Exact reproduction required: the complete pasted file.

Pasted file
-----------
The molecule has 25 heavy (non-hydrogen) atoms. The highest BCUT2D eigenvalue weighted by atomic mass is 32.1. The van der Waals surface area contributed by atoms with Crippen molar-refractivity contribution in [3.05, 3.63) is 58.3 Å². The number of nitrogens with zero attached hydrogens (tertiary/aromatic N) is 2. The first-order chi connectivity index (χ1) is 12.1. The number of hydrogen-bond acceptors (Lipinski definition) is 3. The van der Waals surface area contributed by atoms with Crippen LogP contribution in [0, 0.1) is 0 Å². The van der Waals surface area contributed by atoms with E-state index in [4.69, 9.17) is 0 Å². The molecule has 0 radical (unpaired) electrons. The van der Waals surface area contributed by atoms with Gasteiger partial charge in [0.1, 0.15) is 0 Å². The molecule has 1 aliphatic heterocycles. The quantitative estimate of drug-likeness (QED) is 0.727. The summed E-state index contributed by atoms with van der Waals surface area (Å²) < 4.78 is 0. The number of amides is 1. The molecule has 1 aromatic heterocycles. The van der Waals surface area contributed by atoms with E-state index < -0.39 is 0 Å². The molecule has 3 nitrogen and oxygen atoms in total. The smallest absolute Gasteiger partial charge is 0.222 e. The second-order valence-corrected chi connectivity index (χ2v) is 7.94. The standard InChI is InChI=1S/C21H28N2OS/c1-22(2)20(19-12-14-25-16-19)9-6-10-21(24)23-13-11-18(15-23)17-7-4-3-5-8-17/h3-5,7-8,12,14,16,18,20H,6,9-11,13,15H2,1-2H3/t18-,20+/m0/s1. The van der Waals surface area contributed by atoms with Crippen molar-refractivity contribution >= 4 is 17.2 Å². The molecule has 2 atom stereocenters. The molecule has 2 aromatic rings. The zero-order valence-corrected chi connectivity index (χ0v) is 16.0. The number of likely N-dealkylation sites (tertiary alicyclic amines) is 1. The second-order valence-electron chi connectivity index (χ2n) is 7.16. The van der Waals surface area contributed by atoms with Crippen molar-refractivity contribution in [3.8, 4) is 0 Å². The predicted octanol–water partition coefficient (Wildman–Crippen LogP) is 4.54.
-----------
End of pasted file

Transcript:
The molecule has 25 heavy (non-hydrogen) atoms. The highest BCUT2D eigenvalue weighted by atomic mass is 32.1. The van der Waals surface area contributed by atoms with Crippen molar-refractivity contribution in [3.05, 3.63) is 58.3 Å². The number of nitrogens with zero attached hydrogens (tertiary/aromatic N) is 2. The first-order chi connectivity index (χ1) is 12.1. The number of hydrogen-bond acceptors (Lipinski definition) is 3. The van der Waals surface area contributed by atoms with Crippen LogP contribution in [0, 0.1) is 0 Å². The van der Waals surface area contributed by atoms with E-state index in [4.69, 9.17) is 0 Å². The molecule has 0 radical (unpaired) electrons. The van der Waals surface area contributed by atoms with Gasteiger partial charge in [0.1, 0.15) is 0 Å². The molecule has 1 aliphatic heterocycles. The quantitative estimate of drug-likeness (QED) is 0.727. The summed E-state index contributed by atoms with van der Waals surface area (Å²) < 4.78 is 0. The number of amides is 1. The molecule has 1 aromatic heterocycles. The van der Waals surface area contributed by atoms with E-state index < -0.39 is 0 Å². The molecule has 3 nitrogen and oxygen atoms in total. The smallest absolute Gasteiger partial charge is 0.222 e. The second-order valence-corrected chi connectivity index (χ2v) is 7.94. The standard InChI is InChI=1S/C21H28N2OS/c1-22(2)20(19-12-14-25-16-19)9-6-10-21(24)23-13-11-18(15-23)17-7-4-3-5-8-17/h3-5,7-8,12,14,16,18,20H,6,9-11,13,15H2,1-2H3/t18-,20+/m0/s1. The van der Waals surface area contributed by atoms with Crippen molar-refractivity contribution >= 4 is 17.2 Å². The molecule has 2 atom stereocenters. The molecule has 2 aromatic rings. The zero-order valence-corrected chi connectivity index (χ0v) is 16.0. The number of likely N-dealkylation sites (tertiary alicyclic amines) is 1. The second-order valence-electron chi connectivity index (χ2n) is 7.16. The van der Waals surface area contributed by atoms with Crippen molar-refractivity contribution in [3.8, 4) is 0 Å². The predicted octanol–water partition coefficient (Wildman–Crippen LogP) is 4.54.